I Am the Bread of Life | The Holy Eucharist and Eternity

Episode 32 May 02, 2023 00:46:27
I Am the Bread of Life | The Holy Eucharist and Eternity
Catholic Theology Show
I Am the Bread of Life | The Holy Eucharist and Eternity

May 02 2023 | 00:46:27


Show Notes

What do we receive from the Eucharist? In this episode, Dr. Michael Dauphinais talks with author and theologian Father Thomas Weinandy, O.F.M. Cap., to look at how the Eucharistic gift of the Word Incarnate invites us to abide in Him fully and eternally.



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Episode Transcript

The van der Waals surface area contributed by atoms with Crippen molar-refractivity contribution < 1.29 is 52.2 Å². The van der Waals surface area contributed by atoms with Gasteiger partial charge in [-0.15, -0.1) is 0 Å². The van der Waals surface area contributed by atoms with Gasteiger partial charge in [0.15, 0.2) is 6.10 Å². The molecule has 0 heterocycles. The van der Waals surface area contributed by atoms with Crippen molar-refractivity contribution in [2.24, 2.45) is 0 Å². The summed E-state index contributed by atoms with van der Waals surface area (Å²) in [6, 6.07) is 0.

Speaker 0 00:00:00 Jesus says here in John, the reason we have to eat his flesh and drink his blood in order to have eternal life is because what we are in communion with is the risen Jesus, because we abide in the risen Jesus. He who is the resurrection and the life we have eternal life. Speaker 2 00:00:30 Welcome to the Catholic Theology Show, sponsored by Avi Maria University. I'm your host, Michael Dnet, and today I am thrilled to have on our show Father Thomas Wein, Andy, uh, Capuchin Franciscan fryer, uh, who, uh, has, uh, taught, uh, theology, uh, at, at Oxford at, uh, gray Fryers who, uh, served the, uh, us C C b, the, uh, the US Catholic Bishop's Conference, uh, as a theological advisor, uh, for almost a decade. And, um, and who has written, uh, just so many books, and I think for, uh, so many of us who were studying theology in, in the nineties, uh, and, and following, uh, was really one of those just wonderful theologians who, who remained faithful, uh, to the tradition to scripture, uh, to the church. And one of the beautiful things, uh, for those who may not be familiar is that Father we, I think, has had this incredible love of both systematic theology and biblical theology who has really never allowed this divorce to happen. And so, uh, one of the things that, uh, he's done recently is he's written a three volume series on Jesus becoming Jesus, uh, one volume on, on the synoptic gospels and two whole volumes on the Gospel of John. These are all, uh, published, uh, by, uh, c u a press, uh, for those who are interested. Uh, but you wanted to, uh, welcome you to the show, father. Speaker 0 00:01:57 Well, thank you. It's an honor to, to be with you today. Yes, yes. Speaker 2 00:02:01 Great. Well, thank you so much. And, you know, we're doing a series of, uh, podcast episodes on trying on the Holy Eucharist, right? Uhhuh <affirmative>, uh, as part of the bishop's calling for us to have a eucharistic revival, so to deepen our understanding of and our devotion to Right. Really Christ President in the whole Eucharist and mm-hmm. <affirmative>, uh, you've written a whole two, uh, books on the Gospel of John, and I think when a lot of people think about the Eucharist, right, if they think a little bit about it, uh, their minds often go, well, John six is important, right? Mm-hmm. <affirmative>, they know something maybe about John six. Mm-hmm. <affirmative>, I think we read it as part of the Electionary every third year during the summer, uh, and occasionally other times. But, so, you know, I I just, could you maybe just say a word or two, what is, you know, what is, why is John six so kind of important in the Catholic imagination for our understanding of the Eucharist? Speaker 0 00:02:57 Right. Well, I think, um, what makes John six unique is, is that in the Syop Gospels, Matthew, mark, and Luke, we have the last Supper where Jesus institutes the Eucharist. He says, this is my body which will be given up for you. This is the cup of my blood, which will be poured out for you. Do this in me, memory of me. Uh, and in so doing, Jesus is really giving us the means to understand what's happening in his crucifixion and death, that he's offering up his body and blood for the forgiveness of sins. And having done so, uh, he will rise from the dead. And so the Eucharist is very much seen, uh, in relationship to the events of Jesus' death and resurrection. Now, John's Gospel does not have the last Supper. Well, it has the last Supper, but it doesn't have the institutional narrative of mm-hmm. Speaker 0 00:03:59 <affirmative> of the Eucharist. But I think John, as he does so often in his, uh, gospel, is giving us a theological interpretation of some of the events that take place in the synoptic gospels. Mm-hmm. <affirmative>. So John, I is offering, I think, through the words of Jesus in chapter six, the fuller or deeper are making sure we fully understand, uh, what is happening when we celebrate the, uh, the Eucharist, the mass, um, and what the fuller meaning of the Eucharist itself is. And so in John's gospel, uh, Jesus in chapter six says, you know, I am the bread of life that has come down from heaven. Now, in saying that he is the bread of life, I am the bread of life. This is one of the seven, what is known as one of the seven I am saints. Me. I am, I am the bread of life come down from heaven. Speaker 0 00:05:09 He, we also, I am the light of the world ego me. I'm the light of the world. I am the good shepherd. I am the way, the truth and the life. I'm the resurrection and the life. So we have these seven I am am sayings, uh, but by Jesus saying I am, he's referring to the fact that he who is truly God. When Moses asked, uh, God, what his name was in the desert, uh, he says, you know, I am who am I am the one who is. And so Jesus, here in the I am saying, is appropriating the name of Yahweh God. Uh, so he is saying, I am a the bread of life. Uh, it's come down from heaven. Now, there's various coming downs from heaven. The first coming down from heaven is the incarnation, uh, in the incarnation, the Son of God, the word of God comes down from heaven and becomes flesh. Speaker 0 00:06:15 He takes on our humanity. And so as he comes down as the bread of life and the incarnation that he might nourish us and feed us with his word, that he might nourish us and feed us with his salvific worth of death and theros and the resurrection. Uh, but this is the, the foundational coming down, the incarnation will be coming, coming down as the coming down from heaven. He who is, who exists with, with the Father from all eternity. He's the one who comes down in the incarnation, but having come down from heaven as the bread of life in the incarnation, then, uh, he also is able then to become the bread of life in the Eucharist. Speaker 2 00:07:05 Yeah. So, you know, say a little bit more about that. I love the fact that you relate when he says, right, I am the bread of life, who comes down from heaven? That Right. That sense of like, I am, uh, and I, I, it, it's interesting. I know in the, uh, Septuagint, the Greek translation of the Old Testament, it uses the exact same words in Greek, it's the Eggo and me I am, and it's the, that's the same, uh, verbal Greek formulation that shows up in Exodus, right. Ao and me. It shows up again, by the way, in Isaiah at a handful of places. Right. I am, uh, and so, right. This is this kind of divine name. And it's interesting too, if you think about, say the prophets just for a moment, um, Isaiah's awesome. Moses is awesome, right? All, I mean, we have, we have wonderful, great, uh, Elijah's an amazing, but they don't say things like, right, I am the door. Speaker 2 00:07:58 Right. I am the gate to heaven. I am the bread of life. Jesus really is doing something new. Mm-hmm. <affirmative>. Um, and, and in, in that very element, and to identify himself as the bread of life is, it's, it's, it's taking up in a way the entire kind of prophetic and tradition of Israel, but somehow kind of not collapsing it. But it's saying he is both the prophets who have, like, who are down here, but he's also the God who is up there. Mm-hmm. <affirmative>, uh, and just in, so in that little expression, I, I love the way you kind of draw that together, that I am the bread of life who has come down from heaven drawing together in a way his divine nature and his human nature in the incarnation. And, and yet he's not merely just the incarnation, right. He's the incarnation come to us as the bread of life. Mm-hmm. <affirmative> and right bread. Is that right? We pray in the, our father give us this day our daily bread. Can you say more about how Right. That this transition in a way to like a eucharistic understanding and how Jesus in John six is helping us, and in the way John is telling the story is helping us to understand better, you know, the, the reality of the Eucharist. Speaker 0 00:09:15 Okay. Uh, before, before I do that, we were saying before within your words that, you know, Jesus says, I am, I am the bread of life. Uh, I am the gate. Yeah. Uh, you know, and what's important here, it's inter is placed specifically like when Jesus, I am the gate to the sheet fold, or I am the gate to the, to the pasture, uh, or I'm the door. Normally we think of a door as something you walk through mm-hmm. <affirmative> to get to from one room to another. All right? But when Jesus says, I am the door, I am the gate. You don't walk through Jesus to get to somewhere else. All right. Uhhuh <affirmative>, Jesus is the entrance to the Father to abide in Jesus to the door. You have entrance to the heavenly reality. You have entrance into the Father himself. Uh, he, he is not something you, you sort of walk through to get to somewhere else. Speaker 0 00:10:24 He is the gate himself. He is the door. And by abiding in him, abiding in him, you h come into the presence of the Father. And that's very relevant then for when Jesus says, I am the bread of life in the eucharistic eucharistic sense. You know, he says, you know, I am the bread of life, and you know, if you abide in me and I abide in you, if you eat my body, drink my blood, you will have eternal life. But the eternal life is again, not something separated from Jesus himself. He is yes, yes. Eternal life. Uh, and so it's, it's a by abiding in Jesus and Jesus abiding in us that we have eternal life. Now, the question is why is, why is that the case? Um, there's a twofold, I think, interconnected reason for this. But in order to understand the twofold, interconnected reason for this, you have to put it in the context again, of Jesus' death and resurrection on the cross. Speaker 0 00:11:44 The Son of God offers up his humanity as the perfect sacrifice to the Father for the forgiveness of sins. Jesus is the perfect high priest because he's the son of God incarnate. And similarly, he's the perfect victim, the perfect sacrifice for he is the all holy Son of God who's offering us all holy humanity to the Father that our sins might be forgiven. All the unloving deeds that we commit in our sins are canceled out by the one perfect sacrifice, the one perfect act of love to the Father that cleanses this wipes out reconciles to the Father for this forgiveness of our sins. And then because the father is so pleased with his holy and innocent son offering his holy and innocent humanity to him for the forgiveness of sins, he merits in a sense, the effect of his own sacrifice. He is the first born from the dead. He is the one who the father raises from, from the dead because he has offered he no since he, he's merited the effects of the saving sacrifice that he offered on the cross. Speaker 2 00:13:12 Yeah. So within, so partly what you're reminding us here is when he is talking about Right, if you eat my flesh and drink my blood right, um, I will abide in you and you will abide in me. And that will be eternal life, because it's not just the earthly life that Jesus has, but by his total conformity in love on the cross with the accepted suffering as you put it, he merits what we could never do. He does. And he then is risen. He's raised from the dead. He is risen, and there he is beginning. He then now has the eternal life that we need, not just the eternal life of divinity, but the eternal life of a human nature raised unto God. Mm-hmm. <affirmative>. And so you're then in a way, helping us to see that the Eucharist, that Jesus is talking about, the Eucharist in a way, eating his flesh and drinking his blood, is not only right, his earthly flesh and blood mm-hmm. <affirmative>, but it's really his resurrected flesh and blood. Is that true? Speaker 0 00:14:21 Yes. That's, that's, yes, that's exactly true. You ha you they go, they go together. Mm-hmm. <affirmative>, it's the, it's the risen given up body on the cross that we received mm-hmm. <affirmative>. And it's the risen, poured out blood on the cross that we drink. Mm-hmm. <affirmative>. Uh, so the sacrifice is, is, uh, united to the resurrection. The bo body and blood that was suffered across is now the risen body and blood that we receive in the Eucharist. We receive the risen humanity of, of Jesus. Uh, and the obvious reason for that is because that's in the manner in which Jesus now truly exists. He exists as the risen incarnate son of God, and it's arisen incarnate son of God that, that we partake of in the Eucharist. And it is interesting to hear, uh, um, the relationship between baptism and, and the Eucharist. I think it's kind of important to see the relationship to them, because, you know, we only say those who are baptized can receive the Eucharist. Speaker 0 00:15:36 Uh, when I was writing my book, uh, Jesus Becoming Jesus a theological introduction to the Gospel of John, uh, obviously one of the first things I wrote about was the wedding Feasta Cana. And this is, it is the first miracle that Jesus does in John's gospel. And so Mary asked somebody, they're outta wine, okay? And, uh, he have these water jars filled with water, and he says to take some of this water to the steward, alright? And when the steward drinks it, it's wine. So my question was immediately, well, not immediately, but I thought, this is strange. When does the miracle take place? You know, what Jesus gives to the servant is water. What the servant gives to the steward is why, all right? Now, obviously, the abundance of water is a baptismal, sacramental image, huh? Yeah. The abundance of new life, the abundance of water, uh, all, all is the image of baptism where we're cleansed to sin given new life, wash, clean, uh, received the new life of the Holy Spirit. Speaker 0 00:17:01 So we started out with that imagery, but then when we get to the steward, the servant having walked from Jesus to the steward, what the steward drinks is wine. And all of a sudden the imagery switches from baptismal imagery to eucharistic imagery. And, and so it struck me what Jesus in this miracle is doing is showing the intrinsic relationship between baptism and the Eucharist that wow, that's, that's so beautiful. Baptism finds its fulfillment in receiving the Eucharist. Mm-hmm. <affirmative>, we're baptized into the body of Christ and become members of his mystical body. But in so being baptized into the body of Christ, we now have the privilege to receive Jesus in the fullness of his Eucharistic presence in the Eucharist. And, and so they're tied together until you receive the Eucharist, you really haven't fulfilled your baptism. I mean, this is one of the reasons why the Orthodox immediately upon baptism, you know, they baptize the child, they sign them with charism and them immediately give the infant a little spoonful of the precious blood. Uh, the imagery here of John's Jesus' miracle, a cana is much more made present in that understanding, you know? But, but you know, it would be the same, you know, within, within our Roman Catholic tradition that, you know, we, infants are baptized, but their baptism is completed when, on their first communi communion day. Ah. Uh, so anyway, it's, I think it's a marvelous imagery. Uh, Speaker 2 00:18:56 No, that's so beautiful. And, and, and for, you know, listeners who, uh, just as a re reminder, the wedding at Canas and John two, uh, and then the story about Nicodemus and being born again by water and the spirit is John three. Three, yep. Yeah. And then the Bread of Life discourse that we've been talking about it is John six. So that That's right. It's a beautiful way of introduce, of seeing how that wedding and Cana story writes, sets up both John three on baptism and John six on the Eucharist, Speaker 0 00:19:26 And it, it culminates on the cross when Jesus decide is pierced, what comes forth water and blood. It's from the open side of Christ on the cross that the church is born of baptism and the Eucharist. So the sort of, one of the, the first act of what Jesus does in the wedding actually finds its fulfillment mm-hmm. <affirmative> in Jesus's death on, on the crotch. Speaker 2 00:19:55 Does that mean that there's a, is there a wedding? Is there a wedding on the cross? Well, Speaker 0 00:20:00 Well, yes, there is. Uh, Jesus and me. J Mary becomes the church Mary between beneath her cross and John's gospel symbol. She's the ecclesial woman. He never calls her, I don't think, I don't think he calls her mother even. Yeah. Um, but he never calls her Mary, she's always woman. She's the ecclesial woman, the New Eve. Mm-hmm. <affirmative>, uh, born at the new Adam. Jesus. Uh, and she's a mother of all the living mm-hmm. <affirmative>, because she's a be she's a mother of all living, because on the cross, Jesus pours out upon her the blood and water that creates her into the living icon of the church. Speaker 2 00:20:42 Wow. That's, uh, uh, so beautiful. Let's, uh, let's take a moment and, uh, we'll come back in. Let's, let's dive back into John six and maybe consider a couple ways that people might misunderstand it or questions that people might have. All right. Speaker 3 00:21:02 You're listening to the Catholic Theology Show presented by Ave Maria University. If you'd like to support our mission, we invite you to prayerfully consider joining our Annunciation Circle, a monthly giving program aimed at supporting our staff, faculty, and Catholic faith formation. You can visit [email protected] to learn more. Thank you for your continued support. And now let's get back to the show. Speaker 2 00:21:28 Welcome back to the show. And today, uh, we're so happy to have Father Thomas wine, Andy Capuchin fry, uh, Franciscan Fryer, uh, and, uh, really, uh, just a, a wonderful, uh, theologian and biblical scholar who has written and taught so much, uh, over the years, and we've been discussing, uh, especially John six and the Eucharist. Uh, uh, so maybe just to begin with, uh, what would you say to people who say that you know, that this is, yes, Jesus says a lot of beautiful things here, but he's really speaking as a metaphor, right? Mm-hmm. <affirmative> when he says that this is, you know, my, my bread, that right. This is just metaphorical. And, uh, and, and even of course, as, uh, sometimes I think, you know, non-Catholic, Protestant Christians that are maybe even a, you know, really trying to understand what Jesus is teaching, find this, uh, expression John 6 63, right. This verse that it is the spirit that gives life the fleshes of no avail. So seems that Jesus says that the fleshes of no avail, and why not think that he's speaking right, metaphorically, uh, when he talks in John six. Speaker 0 00:22:42 Okay. Uh, Michael, before I answer those questions, yeah. Uh, I'd like to make, uh, in light of what you, how you introduce me on this second round as a biblical scholar. I'm not a biblical scholar. Uh, I'm <laugh>. I'm, I'm, I'm a trained historical systematic theologian. Uh, and so most of my work over the past 30, 40 years has been on theological doctrinal, philosophical issues. Um, but 50 years ago or more, I was baptized in the Holy Spirit in a charismatic renewal. And one of the things that happened when I was baptized in the spirit be primarily Jesus became alive for me, truly alive. And he's always remained alive for me ever since then. Uh, but the other effect that has been at lasting is the Lord gave me a great love for scripture. And I think now that I'm coming towards the end of my life, um, the, the love for scripture has now come to fruition. And, and that's why I've written, wrote the three volumes in a sense. Jesus becoming, Jesus, one of the synoptic gospels and tour John was because of the great love of for scripture that, that Jesus has had given me. And, and so, um, despite the fact that other than normal training and scripture to for a nation, you know, I have no advanced degree in scripture whatsoever. Nonetheless, nonetheless, because of my love for scripture, I think the Lord has blessed the volumes that I've written on the Synoptics and John. But the point, Speaker 2 00:24:37 And just, and if, if I may, uh, sure. Just to say too, that like, you know, Dave Verum, uh, uh, one of the documents on divine revelation from Vatican two right. Speaks that scripture should be the soul of theology. And so I also think it's so beautiful and right. If we, you we've spent our life studying theology, which is really, um, right. You know, God has revealed in Jesus Christ as communicated through scripture and through the theolo theological tradition mm-hmm. <affirmative> and conciliator creeds and the tradition of the church, um, right. How beautiful, in a way for a theologian to, well, yes. Take up that. What do we do? It's like, what did Aquinas do after he had done all his other theology? He wrote commentaries on scripture. Yeah. Speaker 0 00:25:18 Well, that was his primary, that's his, Speaker 2 00:25:19 That was his job. Speaker 0 00:25:20 That was his primary job. You know, writing to Summa was extracurricular. Yes. But anyway, Speaker 2 00:25:25 <laugh>, so I just love the fact that you've actually kind of done that as a theologian come back to Yeah. Reading and teaching scripture. Yeah. Speaker 0 00:25:32 So, yeah. Well, thank you. Yeah. So, yes, I mean, and your questions now, I think, uh, you know, Jesus says in John six, he says, truly, truly, I say to you, unless you eat the flesh of the son of man and drink his blood, you have no life in you. He EAs my flesh and drinks, my blood has eternal life, and I will raise him up on the last day. For my flesh is food indeed. And my blood is drink. Indeed, he EAs my flesh and drinks my blood abides in me. And I in him, Jesus here is very adamant that we need to actually consume his flesh and Dr actually drink his blood. Uh, and we need to be actually, in a sense, consume Jesus himself. In the other I am sayings, you know, Jesus says, I am the door, but he doesn't change himself into an actual door. Speaker 0 00:26:48 He is a door in the sense you have to abide in him to enter into the promised land, into the presence of the Father. But here in this, I am saying, he is saying, I am the bread of life, and I am the bread of life because my very self, who I am, who I am in my flesh, in my blood, I am the bread of life. And unless you eat my body and drink my blood, you will not have life in you. But if you do eat my body and drink my blood, you will live forever, because you will, I will abide in you and you will abide in me. So we have a difference here in a ways away since, uh, some of the other I am sayings, uh, it's, but for ex example. But Jesus says, I am the resurrection and the life again. Speaker 0 00:27:50 But we have to abide in Jesus the risen Jesus, it order for him to be our resurrection and the life. And that fits in very well with what, what John Jesus says here in John, uh, the reason we have to eat his flesh and drink his blood in order to have eternal life is because what we are in communion with is the risen Jesus. It's the risen body and blood of Jesus, the risen given up body that we consume. It's the risen, poured out blood that we drink. It's the risen Jesus that we come in communion with in the Eucharist. And because we abide in the risen Jesus, he who is the resurrection and the life that we have eternal life. And so it's, it's, we, there's a literalness here that is unique to, to this I am saying in when he says, you know, he's very, again, very adamant about, and this is what why people found it so hard to believe, and this is a hard saying, and what it went away. But Jesus says, this is a bread which comes down from heaven, not that came down from heaven, that your father's eight and died. He eats this bread. What is this bread? His flesh and his blood, they will live forever. Okay. So it's, it's, there's something, something, uh, entirely unique in this when Jesus says, you know, you must eat my body and drink my blood in order to have life, because his risen body and blood is life giving. Yeah. Speaker 2 00:29:34 That's, uh, anyway, that's, that's so well put. Right. It's you, you, you see, it's, it's not just one image that shows up. I am the bread of life. And then he moves on. It's then he says, because I'm the bread of life, if you write, eat my flesh and drink my blood. And then he repeats it and he repeats it. And really, this is the way that we enter into the resurrection. This is the way that we enter into communion in a way. This is the way we go through the door. This is the way that we become branches on the vine. That's right. Speaker 0 00:30:02 That's Speaker 2 00:30:03 Right. This is the way that Christ abides enough. So, Speaker 0 00:30:06 And it's a by abiding in Jesus that he becomes the light of the world. Mm-hmm. <affirmative>, it's by abiding in Jesus that he becomes a shepherd that leads us into eternal life. Um, yeah. Speaker 2 00:30:17 So what about then, uh, John 6 63, the spirit gives life and the fleshes of no avail. How would we understand that? Well, Speaker 0 00:30:26 I think, um, that when John uses the word, Jesus uses the word flesh there. I think he's also, he's talking about the flesh that we receive when we are born is of no value. Wow. It's sort of, it's sort of what, like what he told Nicodemus, you know, how do I enter into the kingdom of heaven? And Jesus is, you know, flesh begets flesh, spirit begets spirit, you know? Mm-hmm. <affirmative>, unless you're baptized, you cannot enter by water and the spirit. You cannot enter the kingdom of God. Similarly, this goes back in a sense to, uh, the, um, wedding feast of Cana. You know, we are baptized into Jesus. Our old, a nature that we inherited from Adam is put to death, to u sort of use Paul line imagery, but it's similar to Jesus. You know, flesh begets, fleshed death, begets death. All right? Speaker 0 00:31:29 But when we're baptized by water in the spirit, we can enter the kingdom of heaven because we become a new creation in Christ. We dwell now in Him. Yes. Yes. Alright. And so now, what was the flesh that was of no avail has now become life because, uh, because now it's the spirit that gives life into transforming us into a new creation by baptizing us into the, into the risen Jesus. And again, that, that finds its fulfillment. Yet having been baptized into the kingdom of God, having Jesus is the kingdom of God. He embodies the kingdom. The kingdom is not some geographical area outside of Him. Yes. He, he is the kingdom to Biden. The kingdom is to abide in Jesus. And so similarly, you know, we fully more fully abide in Jesus in the Eucharist when he gives us his very self, his complete humanity, risen body, risen blood, the whole of Him and his divinity. Speaker 0 00:32:36 It's the divine son of God who gives us his risen humanity. And by being con communion with the risen humanity of Jesus, we're in, in communion with the risen humanity of the very son of God. And so we have eternal life for both being abiding and the risen Jesus who is the son of God, who is e eternal and has eternal life, uh, from wall eternity. Mm-hmm. <affirmative>. Uh, so, uh, you know, it's, it's, it's marvelous really, the, that, you know, Jesus has done this, you know, his death and resurrection would mean nothing if it wasn't for the sacraments. The death and resurrection for Jesus was for the purpose of the sacraments. Well Speaker 2 00:33:23 Say more. Okay. Say more. Speaker 0 00:33:25 Uh, but, you know, we had to be in communion with Jesus's death and resurrection. Well, how do we get if we don't, are in communion with the death and resurrection of Jesus? We're not saved. I mean, he saved us, but we gotta be in communion with it if we are saved. You know, there were, you know, maybe 30 people beneath the cross. The only person who who, who may have been affected by that vet was Mary John, Mary Magdalene and sue women maybe, you know, but Yeah. But it's through the sacrament. Jesus died and rose from the dead for the sake of the sacraments, because it's in baptism, we're united to the death and resurrection of Jesus. It's in the Eucharist that we come into full communion with him. If it wasn't for the sacraments, the cross would have no efficacious effect upon our salvation. And so it's important that we, uh, see this. Now, I had something else, but I can't remember, Speaker 2 00:34:24 May I make one observation? I I love when it talks about in, uh, John 6 63, right. The Spirit gives life the fleshes of no avail. Well see, just before he said, if you eat my flesh and drink my blood, you will have eternal life. And unless you eat my, you know, like you will have you if, if you do not eat my flesh, and you will not have eternal life. So there he says that fleshes everything, uhhuh <affirmative>, his flesh is everything. And then just a little bit later, he says, the fleshes of no avail. Well, we have that same pattern right in the beginning of John and John, uh, one, uh, verses 12 and 13, he talks about kind of all who believe in his name. He gave them power to become children of God. Born not of flesh. Flesh not of the will of the flesh. Not of the flesh of man, but born of God. Speaker 0 00:35:08 Right. Speaker 2 00:35:09 Very good. And then in the next line, uh, one 14 verse 14, it's the word became flesh and dwelt among us. So right there we have the flesh is of no avail for being born of God, Uhhuh, <affirmative>. And then we have the beauty that the word became flesh and dwelt among us. Right? So the flesh as our natural flesh of our natural lives where we are somewhat born into death mm-hmm. <affirmative>, and that natural flesh will die. Mm-hmm. <affirmative> the flesh, when it's united to the word of God, becomes the saving principle. So the same That's right. The same pattern we see in the Yes. Yes. In the incarnation is the same pattern we see here. And Yeah. Um, by the way, I'd also just loved, as you talk about the sense of the spirit giving life, you said something beautiful, uh, in a talk I heard recently, uh, that you gave, where you talked about how Jesus on the cross gives up his breath and that that's, and then, and then what does he do? And then the next thing he does is he breathes the Holy Spirit. Yeah. Speaker 0 00:36:07 Be begin before you. Okay. Speaker 2 00:36:09 I'll, I'll hold on to that. No worries. Speaker 0 00:36:10 Hold onto that. You know, sometimes, um, uh, non-Catholics are, you know, Protestants, right. Wanna say, you know, this is just what Jesus says, eat by fleshing is symbolic. Okay. And so we're a and so what we eat when we in Protestant services, we eat signs of Jesus is, but not the real reality. Now, when I, you know, thinking about that, you know, let's say that the Protestant interpretation is correct, okay, but wouldn't it be great if the Catholic tradition was correct, <laugh>, you know, wouldn't it be much nicer and better and greater that we not as Jake ate and drank a symbol, but we actually ate and drank the reality? I mean, uh, you know, so, you know, you know, I think the, the Catholic interpretation, uh, is even if it was wrong <laugh>, it sure would be drain if we really did have living communion with Jesus through the Eucharist. Speaker 0 00:37:17 Of course it's correct. As Catholic, we ask, we do, we leave that what Jesus says should be taken as the Catholics interpreted. Um, and so, uh, it is the, is the, the most marvelous gift that Jesus has given to us, you know? Alright, so, um, yes, on the cross, uh, in John's gospel, uh, Jesus says, you know, he thirst well, what is he thirst for? He thirst for salvation. And he says at the end, it's finished. The work that the father's given to him to do is finished on the cross, but it's not just the work of the cross that were things are finished, but in the resurrection as well. John, as a scholar's note yuzu says that Jesus breathed out his spirit. And usually there's a foot quote in your Bible said, this is not a usual way expressing death in the ancient world, you know, but what John sees here is the last breath of Jesus. Speaker 0 00:38:26 The last breath of Jesus is Jesus offering up his life to the Father. He's breathing out his spirit, his life, the whole who he is to the Father in love. But simultaneous to that because it's the final breath of offering his eternal life to the Father out of love. It is equally the first breath of pouring out the Holy Spirit of the resurrection upon the world. Uh, and so he is breath, he sed breathing out his life to the Father in love and simultaneously breathing out his spirit is, is is the new life upon the church, which is symbolized in Mary. Mary. You know, one hand he's pouring, breathing out his life to the father in love as a sacrifice, but he's also breathing out his life, the new life of his resurrection, on to Mary and Sean, who are symbols of the church. And, and so it's brought the last breath of his earthly life and the first breath of his risen life. Speaker 2 00:39:33 And then when he appears, uh, to the apostles in the upper room Right. He then breathes that That's right. He breathes on them the holy breath. Yes. Yes. Which is that same breath that he that is so, um, yes. It's so, and that's why then it gives the, the, the apostles the forgiveness of their sins and the ability to forgive the sins of others. That's right. Speaker 0 00:39:52 That's Speaker 2 00:39:52 Right. Well, that's, uh, wonderful. Father, just as we're beginning to, you know, get, uh, close to the end of our show, I wanted to ask you, uh, three questions. All right. Uh, so what's a book you're reading Speaker 0 00:40:02 The book? I'm reading Speaker 2 00:40:04 A book. What's any book you're reading? Speaker 0 00:40:06 A book I'm reading Ge Many Cranberries Speaker 2 00:40:09 Or one you've read recently. Speaker 0 00:40:10 Uh, uh, see the problem when you write books, you sometimes don't read books. Speaker 2 00:40:15 <laugh>, what's a book you're writing, maybe <laugh>? Speaker 0 00:40:17 Well, right now I'm an, an no. Uh, I, I, I just bought, which I really wanna read, um, is, um, uh, David Speaker 2 00:40:28 Fineberg. Speaker 0 00:40:29 Yes, yes. Book on mystical liturgy. Okay. I'm really interested in getting more interested again, because of Sacrament, the Liturgy. And I, I know David and, and he's a great, he's a Jewish convert to Catholicism, and he has a great love for the, for the Eucharist. So I want, I want to read, I'm giving you a plug for his book here. Speaker 2 00:40:51 I'm sorry, what was that again? What was the title? Speaker 0 00:40:53 Uh, mystical. The Mystical Mystical Speaker 2 00:40:55 Liturgy. Mystical Liturgy. Well, thank you. Speaker 0 00:40:57 So, so there. Speaker 2 00:40:59 And, uh, just another, um, oh, sorry. Did you wanna mention another thing? Okay, another question. Um, obviously, you know, as a, a caption, uh, Franciscan fryer, you have, uh, many, many, uh, spiritual practices. But what's one spiritual practice, uh, that you'd be willing to share with listeners that you find, uh, grants you meaning and hope? Yes, Speaker 0 00:41:18 Yes. Uh, uh, for many, many years now, uh, I've asked Mary to wrap her mantilla protection around me. Mm-hmm. <affirmative>, and I did that for many years, not knowing that this was a common practice in the Middle Ages. Mm-hmm. <affirmative> mm-hmm. <affirmative>. And I remember many years ago, I walked into the cathedral in Vienna, St. Stephen's Cathedral, and on the first pillar, and back on the left hand side is a statue of Mary holding out her mantel with little people mm-hmm. <affirmative> underneath. Yes, yes, yes. And I thought, yes, that's exactly what I've been doing. <laugh>. And, and then I found out I went on the inter well internet or, or other places. And the, the, you know, we had, she's depicted in this, uh, uh, many, many times, you know. Um, but, and I, you know, I always, I do that, uh, at least twice a day when I get up in the morning, going to bed at night. Uh, but all throughout the day, and I encourage other people, please ask very to sacramental protection around you and draw you into the very hearted Jesus, you know? Wow. That's, that's what she wants to do. She wants to protect us in her mantle and then sweep us with her mantle into the very heart of Jesus, her son, so that we would abide in the heart of, of Jesus. Speaker 2 00:42:41 That's, that's, that's really beautifully put. Uh, and uh, last question. What's a false belief that you held about God at some point? And what was the truth you discovered? Speaker 0 00:42:52 Well, I don't want to brag, but I never had a false belief about, God said, I can't remember, because I've always been a loyal Catholic. And if you're loyal Catholic, you'll never have a false belief about mm-hmm. <affirmative> anything, uh, you know, uh, if you're faithful to the catechism mm-hmm. <affirmative>, I add, add into the living tradition, uh, you know, but, um, I don't remember ever having a, a false belief. That's Speaker 2 00:43:22 Beautiful. That's beautiful. Really just surrendering to the Well, well, yes. To the teachings of Christ. I I Speaker 0 00:43:26 Grew through the church. Yeah. I, you know, I, I, you know, grew up in a very Catholic family. I grew up in a very Catholic little small town. Um, 90%, 80, 90% of the people were German, 80% of them were Catholic. Mm-hmm. <affirmative>. And, um, you know, I learned my catechism. Yeah. And you know, Speaker 2 00:43:47 What a gift. What a gift. Speaker 0 00:43:48 Uh, I, you know, I've come to understand the catechism better, but it's the same. That's great. Same catechism that said, you know, there's one God and three persons. Well, I don't comprehend that mystery. Yeah. But I can mm-hmm. <affirmative>, I can talk about it a little bit more. Speaker 2 00:44:07 Wow. That's, uh, so beautiful. Speaker 0 00:44:09 The incarnation, you know? Speaker 2 00:44:10 Yeah. Well, thank you so much, father, for being on the show and for helping us just to kind of walk a little bit, Wade a little bit more deeply into the beautiful teachings of really the whole, whole mystery of redemption and of Christ death and resurrection as that, uh, right. As, as the resu, as the spirit of the resurrection, uh, has communicated to us, uh, through Right. The bread and wine of the Eucharist, and, uh, just such a gift for any people who might be interested in, uh, reading or, uh, buying some of father whining in these books. Uh, Jesus Becoming, Jesus is available, uh, through, uh, C u a Catholic University of America press. Yeah. Speaker 0 00:44:48 They publish, but you get it on Amazon. You, you go to Amazon, Google My Speaker 2 00:44:51 Name's. One thing is, if you go to, uh, the c u a press, by the way, we have a special code for listeners of the Catholic Theology Show, uh, CT one zero. So CT 10, and you can get I think 20% off, um, on that. And you buy a copy. And, uh, father, we, Andy also has two books with Sapia Press of Ave Murray University, one Jesus Essays in Christology, and a recent book on the Trinity, I believe, called Time and Eternity. Speaker 0 00:45:17 Oh, it's a tri, yeah. The Trinity Eternity and Time. What does it mean for the Trinity Be eternal? And how does an Eternal Trinity relate to time without ceasing to be eternal? And how did the Son of God become man without destroying his eternity? And we, because we live in Jesus, there is, in Jesus, we live in two time zones. We live here on Earth. Yeah. And we also already live with Jesus and Heaven. Speaker 2 00:45:43 Wow. So well put, and just again, Thomas Wein, Andy, w e i n a n d y, and if you want to go onto the Catholic University of America, press or Sapia press, the code is Catholic, or sorry, CT 10. So anyway, thank you so much, father, for being on our show. Lord Speaker 0 00:46:00 Bless you. And hope everybody comes to love Jesus more and more. Speaker 2 00:46:04 Amen. Amen. Thank you. Speaker 3 00:46:07 Thank you so much for joining us for this podcast. If you like this episode, please write and review it on your favorite podcast app to help others find the show. And if you want to take the next step, please consider joining our Annunciation Circle so we can continue to bring you more free content. We'll see you next time on the Catholic Theology Show.